Pregnancy expectations and preparations influence breastfeeding - Babysense
Category_Advice & Tips>Baby>Ages & Stages>1-3 Months

Pregnancy expectations and preparations influence breastfeeding

In South Africa less than 10% of babies are exclusively breastfeeding by 3 months of age (SOUTH AFRICA DEMOGRAPHIC AND HEALTH SURVEY 1998). The rest of the western world is not far from these stats, even though the benefits of breast milk are well known. One of the ways to change feeding practices is to begin in pregnancy with education and support around breastfeeding. A study published in Journal of Advanced Nursing (Vol 22, 5) revealed that a specific factors and attitudes in pregnancy have a significant impact on whether a woman is exclusively breastfeeding her baby at three months of age. The factors that appeared to be key were: a higher level of education, early decision to breastfeed in pregnancy intending to breastfeed longer Baby Sense encourage moms who are pregnant to start making informed choices and preparing mentally for their feeding (breast, bottle and solids) journey early. A great source of information is Feeding Sense, written by paediatric dietician Kath Megaw, Dr Simon Strachan and Meg Faure. Reference: Breastfeeding duration: prenatal intentions and postnatal practices Lawson K & Tulloch M.
Deciding on your birth options - Babysense
Category_Advice & Tips>Baby>Ages & Stages>1-3 Months

Deciding on your birth options

Hospital Birth This birth takes place in a hospital setting. The mother delivers her baby vaginally, with or without medication or intervention. The trend for babies to be born in a hospital is relatively recent. In the 1960s and 1970s many women opted for home births. While vaginal births can be done at home, an expected complicated birth or a caesarean birth will always be done in hospital. Although labour and delivery are normal physiological events, they are not without potential hazards. One of the advantages to delivering in a hospital is that there are facilities available for any emergency. Hospitals today are making great efforts to change the environment from clinical to more homely. Caesarean Birth Birth by caesarean section means a baby is delivered from the mother’s uterus through an incision in her abdomen. Sometimes it may occur after a long labour, or may be done on request from the mother, which is known as an elective caesarean. In cases where there is a multiple or breech pregnancy, caesarean is the delivery of choice for most obstetricians. Emergency caesarean section is performed when the safety of the mother or baby is questioned before or during labour. It can be performed under general anesthetic, epidural or spinal anesthetic. It is important to remember that a caesarean involves major abdominal surgery and finding out all about how it is done is vital in dealing with your fears. Home Birth Women who have had previous uncomplicated deliveries may opt for a birth in the comfort and familiarity of their own home. They also may wish to have their other child or children at the birth. Some may have had a bad hospital experience with previous babies, while others want to be in control of their birthing situation. The mother will usually be assisted by a midwife, with the back-up of a doctor. The mother will have to make sure that all she needs is available and on hand when she goes into labour. Bear in mind that over 90% of healthy pregnant women receiving good antenatal care will give birth spontaneously. However if things don’t run smoothly, you might need to be transferred to hospital. Water Birth The baby is born, through the birth canal, directly into water. It may be in a hospital setting or at home, in a special bath or a normal bath. Remember that water birth is not a method of delivering, but rather a tool to assist in the natural process of birth. Water has long been recognised for its therapeutic and soothing properties. The use of water during labour has been used for many years as a means to managing the pain of labour without drugs. Many women have commented on the soothing feelings and sounds of water. Water holds and supports you; it envelops and protects you – which is what you need when you are in labour. Active Birth This means you are actively involved in what is happening to your body during labour and delivery. It involves freedom of movement as you use your body in any way that makes labour tolerable for you. There is a strong mind and body connection, because your state of mind influences the state of body and vice versa. Positioning plays a big part in active labour. Left to her own devices, a woman will instinctively know which position to adopt as she listens to her body and picks up her body’s cues. By Tina Otte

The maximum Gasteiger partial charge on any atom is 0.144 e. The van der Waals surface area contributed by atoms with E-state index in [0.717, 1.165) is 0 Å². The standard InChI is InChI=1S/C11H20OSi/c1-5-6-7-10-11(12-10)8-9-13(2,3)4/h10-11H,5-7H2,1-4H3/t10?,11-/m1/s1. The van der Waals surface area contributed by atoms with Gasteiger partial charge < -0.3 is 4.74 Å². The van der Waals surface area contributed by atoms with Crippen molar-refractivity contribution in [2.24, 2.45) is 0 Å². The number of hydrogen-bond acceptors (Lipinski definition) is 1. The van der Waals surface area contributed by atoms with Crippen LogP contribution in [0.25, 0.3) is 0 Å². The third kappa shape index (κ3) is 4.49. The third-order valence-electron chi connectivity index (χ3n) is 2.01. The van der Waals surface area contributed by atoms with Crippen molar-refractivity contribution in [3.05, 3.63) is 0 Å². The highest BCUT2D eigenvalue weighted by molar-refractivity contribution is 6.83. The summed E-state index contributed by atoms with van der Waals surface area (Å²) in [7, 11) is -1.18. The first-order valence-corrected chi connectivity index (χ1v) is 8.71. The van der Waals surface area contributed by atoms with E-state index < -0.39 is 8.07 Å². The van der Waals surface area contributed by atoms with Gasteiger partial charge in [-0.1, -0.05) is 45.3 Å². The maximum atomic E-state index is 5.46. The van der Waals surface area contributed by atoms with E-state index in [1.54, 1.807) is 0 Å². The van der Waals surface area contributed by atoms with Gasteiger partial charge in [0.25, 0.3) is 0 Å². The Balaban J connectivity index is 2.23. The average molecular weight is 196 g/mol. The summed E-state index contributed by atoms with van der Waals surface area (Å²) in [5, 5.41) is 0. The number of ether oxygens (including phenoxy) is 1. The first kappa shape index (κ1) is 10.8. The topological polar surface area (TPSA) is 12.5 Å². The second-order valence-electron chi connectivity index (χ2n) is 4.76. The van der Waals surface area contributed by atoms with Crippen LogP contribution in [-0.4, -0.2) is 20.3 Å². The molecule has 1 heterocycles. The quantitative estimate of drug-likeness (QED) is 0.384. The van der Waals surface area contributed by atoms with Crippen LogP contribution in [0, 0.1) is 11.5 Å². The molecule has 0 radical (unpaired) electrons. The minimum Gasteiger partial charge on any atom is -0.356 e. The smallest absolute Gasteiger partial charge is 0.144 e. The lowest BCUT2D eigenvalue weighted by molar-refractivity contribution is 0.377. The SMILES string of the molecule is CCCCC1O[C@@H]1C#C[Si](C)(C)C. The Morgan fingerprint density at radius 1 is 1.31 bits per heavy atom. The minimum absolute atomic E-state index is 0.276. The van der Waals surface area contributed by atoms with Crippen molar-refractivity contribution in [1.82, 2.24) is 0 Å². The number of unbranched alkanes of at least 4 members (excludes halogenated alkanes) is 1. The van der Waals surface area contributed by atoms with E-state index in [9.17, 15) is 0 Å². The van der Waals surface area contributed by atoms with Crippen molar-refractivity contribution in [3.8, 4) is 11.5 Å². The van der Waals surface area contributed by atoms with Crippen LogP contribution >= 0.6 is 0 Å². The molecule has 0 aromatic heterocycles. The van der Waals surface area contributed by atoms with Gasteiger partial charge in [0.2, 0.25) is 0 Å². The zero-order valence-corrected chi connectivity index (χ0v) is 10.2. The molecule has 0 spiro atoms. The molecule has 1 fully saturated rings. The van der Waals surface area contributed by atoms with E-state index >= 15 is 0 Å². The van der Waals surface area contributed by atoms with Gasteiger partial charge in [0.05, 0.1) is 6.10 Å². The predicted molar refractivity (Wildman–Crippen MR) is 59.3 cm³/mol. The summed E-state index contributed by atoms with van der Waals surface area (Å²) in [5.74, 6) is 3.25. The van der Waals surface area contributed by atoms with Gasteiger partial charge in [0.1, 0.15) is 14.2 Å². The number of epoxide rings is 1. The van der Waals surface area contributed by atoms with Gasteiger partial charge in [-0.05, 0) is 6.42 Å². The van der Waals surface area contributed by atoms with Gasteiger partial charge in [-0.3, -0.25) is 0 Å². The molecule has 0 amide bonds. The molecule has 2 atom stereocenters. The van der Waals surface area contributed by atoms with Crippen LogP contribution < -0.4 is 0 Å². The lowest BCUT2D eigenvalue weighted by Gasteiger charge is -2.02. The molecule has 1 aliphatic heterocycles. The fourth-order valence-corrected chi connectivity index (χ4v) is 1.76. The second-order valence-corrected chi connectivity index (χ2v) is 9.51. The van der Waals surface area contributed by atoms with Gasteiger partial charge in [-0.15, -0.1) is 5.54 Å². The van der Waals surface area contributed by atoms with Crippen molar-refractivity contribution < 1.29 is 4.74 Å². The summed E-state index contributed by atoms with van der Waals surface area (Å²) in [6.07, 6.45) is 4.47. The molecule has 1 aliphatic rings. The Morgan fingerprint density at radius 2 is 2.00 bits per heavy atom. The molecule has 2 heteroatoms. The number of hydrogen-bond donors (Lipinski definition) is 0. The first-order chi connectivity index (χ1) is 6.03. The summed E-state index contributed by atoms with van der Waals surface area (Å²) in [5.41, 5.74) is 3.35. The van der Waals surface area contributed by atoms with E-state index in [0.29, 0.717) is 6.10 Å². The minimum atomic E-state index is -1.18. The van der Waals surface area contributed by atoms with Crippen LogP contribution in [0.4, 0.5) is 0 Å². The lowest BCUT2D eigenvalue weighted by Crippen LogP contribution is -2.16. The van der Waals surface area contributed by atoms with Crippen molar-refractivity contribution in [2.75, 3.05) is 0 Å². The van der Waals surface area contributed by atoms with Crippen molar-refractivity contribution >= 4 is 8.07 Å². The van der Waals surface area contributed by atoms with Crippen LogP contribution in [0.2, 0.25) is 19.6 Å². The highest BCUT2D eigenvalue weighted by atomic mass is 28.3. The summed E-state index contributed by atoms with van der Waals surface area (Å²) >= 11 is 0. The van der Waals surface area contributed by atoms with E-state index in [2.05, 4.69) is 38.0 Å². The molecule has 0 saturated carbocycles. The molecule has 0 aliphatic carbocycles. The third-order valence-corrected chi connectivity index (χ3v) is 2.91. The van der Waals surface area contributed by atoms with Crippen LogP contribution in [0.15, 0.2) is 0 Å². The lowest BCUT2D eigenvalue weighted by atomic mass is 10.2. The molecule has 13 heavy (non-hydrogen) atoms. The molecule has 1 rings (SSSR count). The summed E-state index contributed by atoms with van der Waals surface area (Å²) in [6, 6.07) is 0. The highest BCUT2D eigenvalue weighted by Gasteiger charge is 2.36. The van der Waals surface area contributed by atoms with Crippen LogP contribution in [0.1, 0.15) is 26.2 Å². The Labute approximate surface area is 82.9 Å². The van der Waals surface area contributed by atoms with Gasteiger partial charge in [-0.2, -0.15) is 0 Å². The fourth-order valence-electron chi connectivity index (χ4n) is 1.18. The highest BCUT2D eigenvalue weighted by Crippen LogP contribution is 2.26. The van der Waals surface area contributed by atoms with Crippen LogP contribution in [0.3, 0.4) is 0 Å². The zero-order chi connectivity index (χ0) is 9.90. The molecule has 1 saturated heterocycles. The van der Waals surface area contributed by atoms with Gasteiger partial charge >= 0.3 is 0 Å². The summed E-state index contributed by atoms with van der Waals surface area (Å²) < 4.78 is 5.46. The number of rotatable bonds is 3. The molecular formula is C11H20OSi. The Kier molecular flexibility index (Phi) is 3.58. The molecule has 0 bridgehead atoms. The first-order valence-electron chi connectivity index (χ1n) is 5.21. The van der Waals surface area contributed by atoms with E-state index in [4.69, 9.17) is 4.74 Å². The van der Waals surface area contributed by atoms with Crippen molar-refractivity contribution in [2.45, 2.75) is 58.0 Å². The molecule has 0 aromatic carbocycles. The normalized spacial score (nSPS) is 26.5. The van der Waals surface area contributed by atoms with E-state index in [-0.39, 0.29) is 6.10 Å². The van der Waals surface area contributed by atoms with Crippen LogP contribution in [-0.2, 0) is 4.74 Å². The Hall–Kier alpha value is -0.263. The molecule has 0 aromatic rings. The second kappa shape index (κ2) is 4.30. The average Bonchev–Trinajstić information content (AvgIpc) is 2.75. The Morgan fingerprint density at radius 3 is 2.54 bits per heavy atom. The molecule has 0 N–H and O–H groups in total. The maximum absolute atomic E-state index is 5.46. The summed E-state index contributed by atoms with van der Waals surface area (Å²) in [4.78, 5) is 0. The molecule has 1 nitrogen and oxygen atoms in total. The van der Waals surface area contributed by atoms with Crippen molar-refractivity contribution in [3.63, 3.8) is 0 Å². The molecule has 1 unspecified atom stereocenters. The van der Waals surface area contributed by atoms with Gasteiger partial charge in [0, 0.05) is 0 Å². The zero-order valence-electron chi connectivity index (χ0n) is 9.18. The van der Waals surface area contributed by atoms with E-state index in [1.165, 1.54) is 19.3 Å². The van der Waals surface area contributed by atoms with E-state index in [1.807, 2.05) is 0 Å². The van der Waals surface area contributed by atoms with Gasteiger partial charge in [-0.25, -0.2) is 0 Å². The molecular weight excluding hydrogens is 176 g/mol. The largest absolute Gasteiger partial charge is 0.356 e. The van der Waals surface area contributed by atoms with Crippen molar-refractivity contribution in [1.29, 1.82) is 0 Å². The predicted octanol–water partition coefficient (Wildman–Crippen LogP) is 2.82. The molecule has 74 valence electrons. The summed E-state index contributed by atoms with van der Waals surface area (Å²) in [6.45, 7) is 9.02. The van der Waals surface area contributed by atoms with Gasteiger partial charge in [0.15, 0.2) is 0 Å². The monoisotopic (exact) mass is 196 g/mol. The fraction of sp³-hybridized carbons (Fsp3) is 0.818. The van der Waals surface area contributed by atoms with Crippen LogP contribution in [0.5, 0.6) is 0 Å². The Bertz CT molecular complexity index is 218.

A flexible routine – good for baby, good for you - Babysense
Category_Advice & Tips>Baby>Ages & Stages>1-3 Months

A flexible routine – good for baby, good for you

Nothing is quite so tiring as those first few weeks of bathing, feeding, burping, soothing, and then doing it all over again. Getting your baby settled into a predictable routine can make all the difference in your home.